The End of the World Film Series
Exploring apocalyptic imagery and visions of the end times in film
Posted: February 8, 2011
Unless civilization is destroyed before the end of the semester, we’ll watch seven apocalyptic movies together. Why do we keep imagining our world out of existence? What’s the difference between a good apocalypse and a bad one? Is it wrong to enjoy images of New York city struck by overwhelming catastrophe? Come help us solve these and other dilemmas. Flicks, pizza, conversation, unmitigated disasters. What’s not to like about that?
Open to the public.
Films start at 5:30pm in Burdine Hall (BUR) 436A.
WARNING: Some of these fiims are even more violent than the others. Viewer discretion is advised.
Wednesday, February 9
Mad Max (1979)
In a post-apocalyptic future, jaded motorcycle cop Max Rockatansky (Mel Gibson) is ready to retire. But his world is shattered when a malicious gang murders his family as an act of retaliation, forcing a devastated Max to hit the open road seeking vengeance. As he travels the Australian outback’s empty stretches of highway, he tours the bloodstained battlegrounds ruled by marauding bikers who feed on violence.
Wednesday, February 23
The Seventh Sign (1988)
Around the world, the signs of the apocalypse—as outlined in the Book of Revelation—seem to be coming to pass in the wake of a mysterious wanderer. Father Lucci, the Vatican Emissary assigned to investigate, dismisses the occurrences as natural, but Abby Quinn (Demi Moore), a young American woman, has reason to fear they’re real--and that the unfolding events may spell disaster for her unborn child.
Wednesday, March 9
Children of Men (2006)
Alfonso Cuaron directs this Oscar-nominated film version of P.D. James’s classic dystopian novel, a futuristic drama set in a world in which humans have lost the ability to reproduce and subsequently face certain extinction. Things change when a single woman mysteriously becomes pregnant, prompting a conflicted government bureaucrat (Clive Owen) and his ex-wife (Julianne Moore) to join forces to protect her.
Wednesday, March 23
A cowardly shut-in named Columbus (Jesse Eisenberg) is forced to join up with a seasoned zombie slayer named Tallahassee (Woody Harrelson) in order to survive the zombie apocalypse. As Tallahassee sets out on a mission to find the last Twinkie on Earth, the duo meets up with Wichita and Little Rock, two young girls who have resorted to unorthodox methods to survive amidst the chaos. Reluctant partners in the battle against the undead, all four soon begin to wonder if it might be better to simply take their chances alone.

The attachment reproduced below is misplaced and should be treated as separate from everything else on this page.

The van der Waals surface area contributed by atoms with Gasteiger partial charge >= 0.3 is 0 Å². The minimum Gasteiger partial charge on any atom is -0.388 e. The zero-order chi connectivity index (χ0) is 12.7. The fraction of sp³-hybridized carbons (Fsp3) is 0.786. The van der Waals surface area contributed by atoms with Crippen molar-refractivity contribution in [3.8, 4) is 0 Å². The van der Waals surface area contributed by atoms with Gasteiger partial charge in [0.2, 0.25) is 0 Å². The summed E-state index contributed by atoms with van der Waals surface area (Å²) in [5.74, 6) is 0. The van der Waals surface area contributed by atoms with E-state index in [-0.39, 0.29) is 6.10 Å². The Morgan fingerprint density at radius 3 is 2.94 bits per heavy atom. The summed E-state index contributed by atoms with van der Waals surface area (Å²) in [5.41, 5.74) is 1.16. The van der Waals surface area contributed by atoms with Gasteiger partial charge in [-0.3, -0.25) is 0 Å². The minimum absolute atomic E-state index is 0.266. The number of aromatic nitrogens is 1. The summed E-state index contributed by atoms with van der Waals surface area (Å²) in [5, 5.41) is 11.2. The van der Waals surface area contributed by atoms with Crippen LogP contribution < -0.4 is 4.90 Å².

Wednesday, April 6
Touching on themes of colonialism and the decline of civilizations, Apocalypto depicts the journey of a Mesoamerican tribesman during the declining period of the Maya civilization who must escape human sacrifice and rescue his family after the capture and destruction of his village.
Wednesday, April 20
Dr. Strangelove, or: How I Learned to Stop Worrying and Love the Bomb (1964)
Fearing the Russians are fluoridating American drinking water, a fanatical U.S. general launches an air strike against the Soviets. They raise the stakes by threatening to unleash a “doomsday device,” setting the stage for Armageddon in this classic black comedy that brilliantly skewers the nuclear age. Directed by Stanley Kubrick, the film’s star-studded cast includes George C. Scott, James Earl Jones and Peter Sellers (who won an Oscar for Best Actor).
Wednesday, May 4
The Day After Tomorrow (2004)
After years of unabated global warming, the greenhouse effect is wreaking havoc all over the globe in the form of catastrophic hurricanes, tornadoes, tidal waves, floods and, most ominously, the beginning of the next Ice Age. Paleoclimatologist Jack Hall (Dennis Quaid) tries to save the world while also shepherding to safety his son Sam (Jake Gyllenhaal), who was in New York when the city was overwhelmed by the beginnings of the new big freeze.